A central aspect of our UU faith is the goal of universal love as a basis for how we move in the world; ours is a tradition not based on belief, but on where we stand. On this Sunday we will explore what it means to truly stand on the side of love in order to live our first principle of the inherent worth and dignity of every person.
The complete sermon can be read below:
We begin again in love. February is a great month to consider the concept of being in love. Because of Valentines Day, our minds may first go to the romantic kind of love.
We know, of course, that love goes beyond romance, and that it can be a noun, such as The love we share began with a rose. Or it can be a verb, a word that depicts action, such as I love you.
If its the action kind, then love happens through the words that come out of our mouths, the work completed by our hands and the destinations found by our feet.
Often this all occurs in the mind and heart and life of an individual, but sometimes its a collective love that finds the words, does the work, and is carried to the farthest reaches of the universe.
This is a story about collective love, a story that involves your own spiritual family.
It was a hot summer day… July 27, 2008 to be exact. People had gathered in the sanctuary of the Tennessee Valley Unitarian Universalist Church in Knoxville to watch the children and youth of the congregation present the musical Annie Jr. Suddenly, a shot rang out. At first, many thought the noise was part of the musical, but they quickly realized there was a gunman in the sanctuary. Some people ran from the room, others threw themselves and their children under the pews. The gunman killed Greg McKendry when he moved in front of others
to shield them from gunfire. The gunman wounded several other adults including Linda Kraeger, a visitor to the congregation, who later died of her wounds. People in the sanctuary tackled and subdued the gunman, who had concealed his shotgun in a guitar case as he entered the church. The police arrived and took into custody the shooter, David Adkisson. Adkisson, an Army veteran, had left a letter in his car expressing his frustration with being unemployed, and stating that he was motivated by hatred of liberals, democrats, African Americans, and homosexuals. The police affidavit reports that Adkisson later stated that he had targeted the church because of its liberal teachings and his belief that all liberals should be killed because they were ruining the country. Adkisson further stated: “This isn’t a church, it’s a cult. They don’t even believe in God. They worship the God of secularism. The UU church… embraces every pervert that comes down the pike, but if they find out you’re a conservative, they absolutely hate you. I know. I experienced it.”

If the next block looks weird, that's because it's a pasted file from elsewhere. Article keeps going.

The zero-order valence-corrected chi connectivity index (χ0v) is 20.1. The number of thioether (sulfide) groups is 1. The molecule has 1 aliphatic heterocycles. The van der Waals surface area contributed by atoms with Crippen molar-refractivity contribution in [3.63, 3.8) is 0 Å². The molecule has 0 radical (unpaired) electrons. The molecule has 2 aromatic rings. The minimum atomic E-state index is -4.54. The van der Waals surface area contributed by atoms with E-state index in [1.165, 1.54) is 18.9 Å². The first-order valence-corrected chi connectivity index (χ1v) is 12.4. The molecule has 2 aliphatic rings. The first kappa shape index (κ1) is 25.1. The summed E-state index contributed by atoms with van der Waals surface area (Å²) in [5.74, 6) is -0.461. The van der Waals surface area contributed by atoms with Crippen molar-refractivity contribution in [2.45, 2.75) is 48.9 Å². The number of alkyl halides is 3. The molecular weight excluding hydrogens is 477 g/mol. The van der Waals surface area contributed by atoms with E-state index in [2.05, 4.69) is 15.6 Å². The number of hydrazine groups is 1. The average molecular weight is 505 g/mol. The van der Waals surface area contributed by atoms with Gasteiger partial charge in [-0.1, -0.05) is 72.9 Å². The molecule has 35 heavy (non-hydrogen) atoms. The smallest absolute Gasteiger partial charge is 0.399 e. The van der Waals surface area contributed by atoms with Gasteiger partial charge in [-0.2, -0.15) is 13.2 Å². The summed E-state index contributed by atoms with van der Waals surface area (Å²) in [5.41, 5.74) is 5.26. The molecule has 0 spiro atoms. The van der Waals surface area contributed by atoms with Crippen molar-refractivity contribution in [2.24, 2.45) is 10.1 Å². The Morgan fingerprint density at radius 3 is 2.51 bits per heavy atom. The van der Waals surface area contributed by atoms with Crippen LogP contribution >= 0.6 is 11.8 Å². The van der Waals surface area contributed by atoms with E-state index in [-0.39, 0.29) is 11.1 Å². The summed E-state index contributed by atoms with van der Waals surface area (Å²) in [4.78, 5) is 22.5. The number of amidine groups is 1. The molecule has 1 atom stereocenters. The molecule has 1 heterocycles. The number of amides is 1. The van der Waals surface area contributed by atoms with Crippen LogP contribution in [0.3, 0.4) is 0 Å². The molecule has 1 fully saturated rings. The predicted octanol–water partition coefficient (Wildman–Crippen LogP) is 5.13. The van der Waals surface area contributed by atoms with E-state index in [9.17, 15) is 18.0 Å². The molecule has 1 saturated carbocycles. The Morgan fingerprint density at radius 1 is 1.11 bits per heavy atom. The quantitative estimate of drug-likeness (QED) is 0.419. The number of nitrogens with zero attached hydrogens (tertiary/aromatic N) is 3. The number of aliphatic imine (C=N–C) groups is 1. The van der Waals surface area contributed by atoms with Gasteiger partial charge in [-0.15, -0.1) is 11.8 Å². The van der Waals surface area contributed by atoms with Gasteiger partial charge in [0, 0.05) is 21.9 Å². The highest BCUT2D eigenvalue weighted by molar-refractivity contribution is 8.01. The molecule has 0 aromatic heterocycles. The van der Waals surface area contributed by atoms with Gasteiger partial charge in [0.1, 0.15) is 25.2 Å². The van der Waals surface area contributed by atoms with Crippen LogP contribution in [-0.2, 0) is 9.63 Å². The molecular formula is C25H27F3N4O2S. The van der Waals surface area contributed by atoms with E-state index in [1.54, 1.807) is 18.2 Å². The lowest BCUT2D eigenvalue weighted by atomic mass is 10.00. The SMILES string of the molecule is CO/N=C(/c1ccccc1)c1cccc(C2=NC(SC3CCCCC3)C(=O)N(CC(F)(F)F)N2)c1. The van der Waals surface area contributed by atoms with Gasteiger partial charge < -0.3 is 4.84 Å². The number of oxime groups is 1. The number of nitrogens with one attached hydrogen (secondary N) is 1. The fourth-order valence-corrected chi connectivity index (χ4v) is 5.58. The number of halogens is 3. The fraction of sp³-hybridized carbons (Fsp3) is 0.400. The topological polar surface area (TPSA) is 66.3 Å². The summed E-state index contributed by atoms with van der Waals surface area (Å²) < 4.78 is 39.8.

In early 2009, Adkisson pled guilty to two counts of murder and six counts of attempted murder and was sentenced to life in prison. Following the shooting, a witness said, “Everybody did exactly what they needed to do. There was very little panic, very little screaming or hysteria. It’s a remarkable congregation of people. I’ve never seen such a loving response to such an overwhelming tragedy.”
The loving response was that both Knoxville UU congregations pledged to remain open and welcoming. In fact they chose to embrace their inclusive and loving spirit even more boldly in the days that followed.
The Standing on the Side of Love campaign was born out of this tragic shooting, created to confront oppression and violence that occurs based on ones identity; it is a call to pursue social change through public advocacy and witness… speaking out in solidarity with those who are publicly demeaned.
In the case of this story, Unitarian Universalists were the oppressed and demeaned, the victims of violence based on our liberal identity.
For a change, we, a largely white, educated, higher wage earning demographic, were the victims of bloodshed because of who we are.
While this shooting in Knoxville was obviously tragic, it does have the potential of helping us to appreciate what it feels like, not to be the helper of the oppressed, but instead what it feels like to be the oppressed.
Perhaps because of our own victimization our hearts can be a bit expanded, our minds and eyes keener to note instances of others marginalization that surround us each and every day.
We are called, though, to not only notice and feel deeply about oppression, but to also rise up, walk boldly and witness publicly against oppression.
It’s like Cornel West’s quote in your order of service…
Never forget that justice is what love looks like in public.
Has there been a time when you boldly and publicly responded to a call to witness by taking a stance that put your feet squarely on the side of love?
Has there been a time when you received that call, that tug on your heart, but your feet didn’t respond with movement?
If you did respond, what inspired your choice to do so? What internal experience deep within you occurred that resulted in the clarity and courage and conviction to move you to love’s
And if you didn’t respond, what kept you from it?
Often we Unitarian Universalists are among those who actively respond to such a call. And thus, we see ourselves as the good guys, the do-gooders, blessed with insights to recognize injustice and to work toward its eradication.
On a caring and insight-o-meter, we’d rate high.
There actually is a tool like that, called the Intercultural Development Inventory, which measures intercultural competence – how we perceive the world and how we respond to cultural differences that result in oppression.
On this inventory there is a continuum of competence. As I present the levels of competence or development, listen for the category that you think you best fit in.